She knew, of course she knew, that Events happened. The ones that wiped out most life on the planet. She’d seen—studied, even—evidence of previous Events. She’d seen the fossilized bones of the poor creatures who’d suffered, whose kind ceased to exist, and if she was frightened of anything it was the destruction, on a planetary scale, of her kind.

The Event began slowly, and I don’t mean to mislead—it wasn’t a single action, a single moment in time. It was a thousand tiny actions that cascaded into the failing. But, in any case, it was the Event that triggered Yvv, a great-grandmother, to become a thief, to abandon her people and her world, and to travel to the muddy, belching, unruly, and harsh Three.

As a scientist, Yvv had spent most of the journey thinking about what she had come to refer to as the Instinct. She had heard rumors of its existence, this complete and overpowering need to survive which sometimes overtook a person, usually resulting in some inconceivable feat of strength, or flexibility, or speed. She knew that for all their thousands of turns of wonder, observation, and study, that her people had barely begun to understand life, and what drove life to continue.

She knew that the Instinct was old, rooted in the very essence that made up her being. It had told her to flee and before she was fully conscious of her actions, she was in the pod, punching in the trajectory to Three. There had been no denying the command that had come from the very particles of herself. There had been no time to say goodbye to her family. No time to explain her actions.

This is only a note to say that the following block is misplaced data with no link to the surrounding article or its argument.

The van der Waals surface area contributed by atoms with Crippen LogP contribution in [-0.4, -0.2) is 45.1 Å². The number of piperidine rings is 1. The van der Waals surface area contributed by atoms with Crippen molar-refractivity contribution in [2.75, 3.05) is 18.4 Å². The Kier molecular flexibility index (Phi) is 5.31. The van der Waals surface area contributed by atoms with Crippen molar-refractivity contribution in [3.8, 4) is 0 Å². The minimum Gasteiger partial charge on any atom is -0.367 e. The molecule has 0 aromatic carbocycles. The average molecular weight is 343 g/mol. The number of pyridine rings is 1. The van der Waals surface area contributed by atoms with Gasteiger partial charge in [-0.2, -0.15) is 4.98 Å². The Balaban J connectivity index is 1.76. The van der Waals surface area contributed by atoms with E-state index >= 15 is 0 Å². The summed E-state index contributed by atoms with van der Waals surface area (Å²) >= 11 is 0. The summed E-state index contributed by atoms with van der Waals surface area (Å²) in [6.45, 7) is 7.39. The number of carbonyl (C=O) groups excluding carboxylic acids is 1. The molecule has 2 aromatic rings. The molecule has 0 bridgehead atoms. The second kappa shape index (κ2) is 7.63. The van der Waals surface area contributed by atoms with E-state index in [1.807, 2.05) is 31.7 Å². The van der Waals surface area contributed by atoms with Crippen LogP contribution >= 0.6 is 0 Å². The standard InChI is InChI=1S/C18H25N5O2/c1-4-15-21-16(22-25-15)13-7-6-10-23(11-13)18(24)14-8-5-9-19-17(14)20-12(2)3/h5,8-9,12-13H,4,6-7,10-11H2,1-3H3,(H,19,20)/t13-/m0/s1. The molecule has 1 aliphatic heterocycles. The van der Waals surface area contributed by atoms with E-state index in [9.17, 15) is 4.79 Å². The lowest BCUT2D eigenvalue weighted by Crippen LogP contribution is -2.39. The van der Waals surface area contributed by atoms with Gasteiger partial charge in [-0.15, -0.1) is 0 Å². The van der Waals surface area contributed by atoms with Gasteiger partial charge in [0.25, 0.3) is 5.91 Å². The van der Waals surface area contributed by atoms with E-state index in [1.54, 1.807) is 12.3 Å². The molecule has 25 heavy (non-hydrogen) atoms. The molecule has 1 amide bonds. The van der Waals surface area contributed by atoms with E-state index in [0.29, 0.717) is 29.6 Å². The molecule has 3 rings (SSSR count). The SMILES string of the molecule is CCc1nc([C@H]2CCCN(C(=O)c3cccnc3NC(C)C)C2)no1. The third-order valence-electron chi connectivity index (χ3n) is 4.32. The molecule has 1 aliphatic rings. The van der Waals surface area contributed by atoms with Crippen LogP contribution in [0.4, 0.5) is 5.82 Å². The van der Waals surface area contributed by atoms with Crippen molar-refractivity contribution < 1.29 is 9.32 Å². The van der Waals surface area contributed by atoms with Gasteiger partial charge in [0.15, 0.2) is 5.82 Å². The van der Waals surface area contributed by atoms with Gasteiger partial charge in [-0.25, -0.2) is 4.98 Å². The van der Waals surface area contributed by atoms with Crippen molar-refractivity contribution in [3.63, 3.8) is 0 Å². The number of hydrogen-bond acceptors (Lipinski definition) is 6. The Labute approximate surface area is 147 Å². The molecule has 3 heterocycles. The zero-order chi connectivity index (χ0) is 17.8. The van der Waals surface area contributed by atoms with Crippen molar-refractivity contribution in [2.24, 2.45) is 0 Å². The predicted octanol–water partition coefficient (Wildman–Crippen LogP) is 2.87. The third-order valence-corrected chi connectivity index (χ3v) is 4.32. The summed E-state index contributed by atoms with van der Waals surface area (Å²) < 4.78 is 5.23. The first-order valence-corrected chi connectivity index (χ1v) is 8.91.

She would not have been able to explain them, anyway.

In the long swath of time that it took to reach Three, she had come up with guesses, ones that seemed to please the Instinct.

What if, she wondered, this was not the first time her people had caused an Event? What if this had all happened before, or some version of it? People had come from ancient creatures, they had adapted, they had collaborated, they had advanced and invented marvelous technology; they had learned how to do miraculous things—leave their planet to play among the stars—and terrible things—destroy the very planet that had given them life. What if, she wondered, this Instinct had told those people to flee and one had listened, and, maybe, reached Yvv’s home? What if the essence of that creature had mixed with the soup that eventually grew and changed and formed her people?